Genre: Animation, Family, Adventure
A Christmassy feel good movie so endlessly engaging and emotionally heart-warming, Klaus is the perfect Christmas afternoon film.
Completely allow yourself to submerge into this wonderful fantasy world where Christmas joy and hope is spread, changing a community and changing lives for the better.
Posh and spoilt Jesper (Jason Schwartzman) has proven to his father that he is constantly failing at training to automatically go back to his life of servants, linen sheets and unlimited food. His father has decided it’s time to teach him a lesson, giving him a taste of tough love. Jesper is sent to an isolated island of Smeerensburg, where the citizens are divided into two tribes, and are not fond of outsiders.
This father gives him the task of posting 6,000 letters in one year. If Jesper completes this mission he can return to his posh life and being spoilt. Jesper is stumped of how to get the citizens of Smeerensburg to send letters to each other, rather than throwing spears and pitch forks.
Jesper’s luck starts to change when he meets a tall mysterious bearded woodsman named Klaus (J.K.Simmons), who used to be the islands toy maker. With the help of Alva (Rashida Jones), the islands teacher who also wants to leave the place and not look back, one true act of goodwill could change the lives of everyone in the community.
But not everyone is happy with the peaceful outcome and healing of the town. The two elders of the clans, Mrs Krum (Joan Cusack) and Mr Ellingboe (Will Sasso), would rather the town to stay at war than accept the community as one.
The cast itself worked extremely well, reflecting a wide range of ages, class and gender. You wouldn’t automatically think that Simmons would be your first choice of actor when you’re casting for the warm and jolly Saint Nick. But it worked, it should a beautiful progression in his journey and it worked well tugging on the audience’s heart strings.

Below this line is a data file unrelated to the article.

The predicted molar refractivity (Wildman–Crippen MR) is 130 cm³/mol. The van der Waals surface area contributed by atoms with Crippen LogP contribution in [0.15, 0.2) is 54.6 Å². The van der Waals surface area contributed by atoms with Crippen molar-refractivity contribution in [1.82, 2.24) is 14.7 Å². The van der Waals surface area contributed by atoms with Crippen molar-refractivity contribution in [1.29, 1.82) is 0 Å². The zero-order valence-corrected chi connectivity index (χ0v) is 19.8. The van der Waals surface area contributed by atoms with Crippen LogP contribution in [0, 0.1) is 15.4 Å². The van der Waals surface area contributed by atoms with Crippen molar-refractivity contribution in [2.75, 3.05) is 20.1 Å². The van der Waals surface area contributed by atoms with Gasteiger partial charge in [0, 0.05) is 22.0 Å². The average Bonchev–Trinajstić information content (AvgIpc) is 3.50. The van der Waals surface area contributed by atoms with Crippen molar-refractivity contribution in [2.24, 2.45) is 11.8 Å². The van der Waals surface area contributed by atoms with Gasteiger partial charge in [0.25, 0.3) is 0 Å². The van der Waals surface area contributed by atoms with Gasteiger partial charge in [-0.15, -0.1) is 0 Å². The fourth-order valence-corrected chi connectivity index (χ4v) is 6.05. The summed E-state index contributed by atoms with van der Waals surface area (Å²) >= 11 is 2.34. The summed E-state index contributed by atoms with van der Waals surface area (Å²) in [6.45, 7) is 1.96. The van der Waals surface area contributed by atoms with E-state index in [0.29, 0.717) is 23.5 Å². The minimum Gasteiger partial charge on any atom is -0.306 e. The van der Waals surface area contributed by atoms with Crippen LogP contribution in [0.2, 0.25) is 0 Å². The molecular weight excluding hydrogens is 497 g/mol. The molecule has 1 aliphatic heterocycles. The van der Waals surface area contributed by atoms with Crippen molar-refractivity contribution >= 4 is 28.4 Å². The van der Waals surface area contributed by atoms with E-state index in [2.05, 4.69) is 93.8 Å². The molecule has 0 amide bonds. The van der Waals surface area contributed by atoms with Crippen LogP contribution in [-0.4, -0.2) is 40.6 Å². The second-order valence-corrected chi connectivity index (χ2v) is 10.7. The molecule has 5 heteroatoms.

The animation style for Klaus took a little time to get used to. Initially at the start of Klaus, it didn’t feel like a Christmas film to me. But Klaus is the first traditional hand-drawn film to use lighting and texturing, providing 3D look that audiences expect for CGI animation. The surroundings were similar to Frozen, but coming off unique enough due to the lack of hand-drawn animation films on the market these days.
I felt like a child watching this film, with funny explanations of elements like the naughty list, coal being left in stockings and even flying reindeer. It sure put a smile on my face showing these elements come to life.
Klaus also has a simple but effective message; a kind act will spark another. You see characters treating others with kindness and respect, which spread like wildfire. It started with the children of the town, being friendlier, looking after the place and helping the elderly. Then the adults saw the happiness their children were having, and couldn’t resist trying to be nice themselves.
Even with this powerful message, the script itself encourages a good amount of humour, with some laugh out loud moments. Klaus is fully packed and wrapped with emotion, like a roller-coaster from tears to smiling in seconds – especially the ending.
One more thing that will make Klaus a Christmas tradition to watch is it’s original song ‘Invisible’ performed by Zara Larsson. Grab yourself a nice hot chocolate and sit down and relax, let this film fill you with joy and Christmas spirit.